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Article

Potential Early Adopters of Hybrid and Electric Vehicles in Spain—Towards a Customer Profile

1
Department of Marketing and Market Research, Faculty of Business and Economics, University of Granada, Paseo de Cartuja 7, 18011 Granada, Spain
2
Department of Business Management, Faculty of Economics and Business, University of Malaga, El Ejido Campus, 29071 Malaga, Spain
3
Department of Marketing, Events and Tourism, Faculty of Business, University of Greenwich, Park Row, London SE10 9LS, UK
*
Author to whom correspondence should be addressed.
Sustainability 2020, 12(11), 4345; https://doi.org/10.3390/su12114345
Received: 17 March 2020 / Revised: 18 May 2020 / Accepted: 22 May 2020 / Published: 26 May 2020

Abstract

The adoption of electric vehicles (EVs) by consumers is regarded as a key strategic goal for the reduction in transport-related air pollution levels. Although sales of EVs continue to rise year on year, generally, the attainment of the strategic goals set by various governments for the adoption of EVs remains a distant target. The purpose of this study is to identify the customer profile of early adopters of EVs in Spain: one of Europe’s largest economies, yet the country with the lowest uptake of EVs at present. The analysis presented here is based on an online survey of 404 potential consumers of EVs in Spain. A cluster analysis of the data was performed based on a set of three socio-demographic characteristics (gender, age, and income), one psychographic (green moral obligation—GMO) and two EV attributes (price and driving range). The results of this analysis showed that there exist two segments with respect to higher or lower customer intentions related to the adoption of EVs. These findings represent a theoretical contribution to current understanding of the customer profile of adopters of EVs and will contribute to the development of communication and retail strategies aimed at customers fitting the profile of early adopters of new technologies.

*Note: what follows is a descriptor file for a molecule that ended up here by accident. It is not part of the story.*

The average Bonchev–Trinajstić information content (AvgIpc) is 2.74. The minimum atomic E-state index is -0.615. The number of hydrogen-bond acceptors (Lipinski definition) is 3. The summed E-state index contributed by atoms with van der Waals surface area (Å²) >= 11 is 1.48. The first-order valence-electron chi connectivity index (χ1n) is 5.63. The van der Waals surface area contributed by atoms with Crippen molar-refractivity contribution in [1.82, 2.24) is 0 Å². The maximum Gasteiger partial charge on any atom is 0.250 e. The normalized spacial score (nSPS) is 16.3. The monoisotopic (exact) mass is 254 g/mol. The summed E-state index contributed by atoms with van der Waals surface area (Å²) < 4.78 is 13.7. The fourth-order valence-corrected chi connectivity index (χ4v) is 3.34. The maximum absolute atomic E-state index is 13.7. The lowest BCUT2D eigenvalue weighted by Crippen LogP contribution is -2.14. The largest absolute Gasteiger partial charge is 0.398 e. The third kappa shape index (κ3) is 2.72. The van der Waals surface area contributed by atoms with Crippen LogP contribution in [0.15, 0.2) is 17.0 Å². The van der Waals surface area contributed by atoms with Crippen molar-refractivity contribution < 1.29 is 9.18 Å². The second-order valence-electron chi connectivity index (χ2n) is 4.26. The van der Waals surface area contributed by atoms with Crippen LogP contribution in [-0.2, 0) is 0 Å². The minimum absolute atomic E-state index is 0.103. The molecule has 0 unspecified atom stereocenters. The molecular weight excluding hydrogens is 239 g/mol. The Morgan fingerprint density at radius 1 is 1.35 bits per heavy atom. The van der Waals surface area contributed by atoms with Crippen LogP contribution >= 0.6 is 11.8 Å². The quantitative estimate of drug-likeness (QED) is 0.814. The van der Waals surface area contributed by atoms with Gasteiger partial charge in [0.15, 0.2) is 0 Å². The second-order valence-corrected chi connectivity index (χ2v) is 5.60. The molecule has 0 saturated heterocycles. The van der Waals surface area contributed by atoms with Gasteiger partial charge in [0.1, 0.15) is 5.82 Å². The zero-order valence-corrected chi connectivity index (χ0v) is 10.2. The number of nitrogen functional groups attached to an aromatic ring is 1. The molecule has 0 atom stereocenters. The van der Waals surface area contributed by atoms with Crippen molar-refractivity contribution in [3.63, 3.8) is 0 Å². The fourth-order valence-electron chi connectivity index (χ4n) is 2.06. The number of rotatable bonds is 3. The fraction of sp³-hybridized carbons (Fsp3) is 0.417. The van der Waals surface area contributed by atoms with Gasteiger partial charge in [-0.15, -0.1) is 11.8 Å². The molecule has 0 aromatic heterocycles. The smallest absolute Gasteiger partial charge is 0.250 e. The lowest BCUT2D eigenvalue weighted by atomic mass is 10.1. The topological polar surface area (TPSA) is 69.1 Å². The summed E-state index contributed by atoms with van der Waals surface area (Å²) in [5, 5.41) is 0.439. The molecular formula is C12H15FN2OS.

Keywords: electric vehicles; early adopters; cluster analysis; segmentation; sustainable mobility electric vehicles; early adopters; cluster analysis; segmentation; sustainable mobility

1. Introduction